The Moto X's design and manufacturing story involved more than simply setting up shop in Texas, Wicks added. The companies had to develop many new processing techniques to make it, which including a method to insert mold around the glass face.

Previous attempts at insert molding failed because finished phone would not stand up to drop tests and other quality requirements, he said.

The Fort Worth location also has led to another atypical opportunity compared to Asia, he noted. In the weeks leading up to the Moto X's launch date on Aug. 22, 50 of Motorola's development team volunteered to go to Texas to work on the assembly line, which gives them even more exposure to local manufacturing's possibilities.


Comments

Motorola pulls back curtain on Moto X design effort

By Rhoda Miel
News Editor

Published: September 9, 2013 2:50 pm ET
Updated: September 9, 2013 3:01 pm ET

Post Your Comments


Back to story


More stories

Image

Plastics help designers bring home the gold

July 22, 2014 2:15 pm ET

Products with polymer content received multiple gold recognitions in the 2014 International Design Excellence Awards.    More

Image

Design group Hexagon buys Vero Software to upgrade CAM capabilities

July 22, 2014 9:51 am ET

Stockholm-based Hexagon AB, a design technology company, has announced its acquisition of Vero Software, a leader in computer aided...    More

Image

New startup uses film for a 'virtual venetian blind' in smart windows

July 21, 2014 12:50 pm ET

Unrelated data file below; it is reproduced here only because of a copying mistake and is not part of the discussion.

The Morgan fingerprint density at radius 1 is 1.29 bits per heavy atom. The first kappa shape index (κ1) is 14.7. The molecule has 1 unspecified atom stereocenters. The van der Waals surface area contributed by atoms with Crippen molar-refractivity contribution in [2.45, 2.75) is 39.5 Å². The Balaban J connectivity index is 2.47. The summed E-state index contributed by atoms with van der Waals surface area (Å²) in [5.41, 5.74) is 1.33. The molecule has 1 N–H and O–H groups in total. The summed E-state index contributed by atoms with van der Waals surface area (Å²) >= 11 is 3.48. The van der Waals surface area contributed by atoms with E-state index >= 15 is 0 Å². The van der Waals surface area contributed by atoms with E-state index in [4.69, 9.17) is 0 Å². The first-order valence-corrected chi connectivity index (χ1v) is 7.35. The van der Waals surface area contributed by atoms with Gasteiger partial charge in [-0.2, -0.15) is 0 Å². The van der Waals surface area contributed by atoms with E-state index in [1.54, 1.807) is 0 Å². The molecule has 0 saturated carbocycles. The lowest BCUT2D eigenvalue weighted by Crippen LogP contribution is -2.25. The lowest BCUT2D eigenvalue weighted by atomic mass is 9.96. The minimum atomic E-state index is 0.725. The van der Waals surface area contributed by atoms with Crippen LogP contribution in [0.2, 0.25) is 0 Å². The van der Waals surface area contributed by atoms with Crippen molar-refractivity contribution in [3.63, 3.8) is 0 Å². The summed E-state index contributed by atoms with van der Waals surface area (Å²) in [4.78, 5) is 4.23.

Flexible ITO Solutions, which goes by FITOS, has an informal development agreement with a smart window manufacturer that could use the technology to...    More

Image

Samsung suspends China molder accused in child labor investigation

July 16, 2014 2:27 pm ET

Samsung Electronics Co. Ltd. has suspended its business with a South Korean-owned molder in China in the midst of child labor allegations.    More

Image

Pact Group bringing forward new packaging, looking at acquisitions

July 15, 2014 11:07 am ET

Australian packaging company Pact Group Ltd.'s high density polyethylene milk bottle design is on its way to amassing a trophy cabinet full of awards.    More

Market Reports

Injection Molders Market Report & Ranking 2014

This special package contains our 132-page 2014 Market Report on the Injection Molding segment and our exclusive 2014 RANKINGS database of 500+ Injection Molders for a discounted package price.

Learn more

Plastics Recycling Market Review & Outlook 2014

This special report from Plastics News examines the North American plastics recycling industry and provides insight into indicators that impact market viability, including Resin pricing trends for virgin and recycled market material and historical Resin production trends for post- consumer and industrial waste.

Learn more

Shale Gas Market - Analysis of North American Region

This report highlights the impact of shale-based natural gas on the North American plastics market and features an in-depth analysis of production trends in the United States during 2013 and a forecast for 2014 and beyond.

Learn more

Upcoming Plastics News Events

September 10, 2014 - September 12, 2014Plastics Caps & Closures 2014

February 4, 2015 - February 6, 2015Plastics News Executive Forum 2015

More Events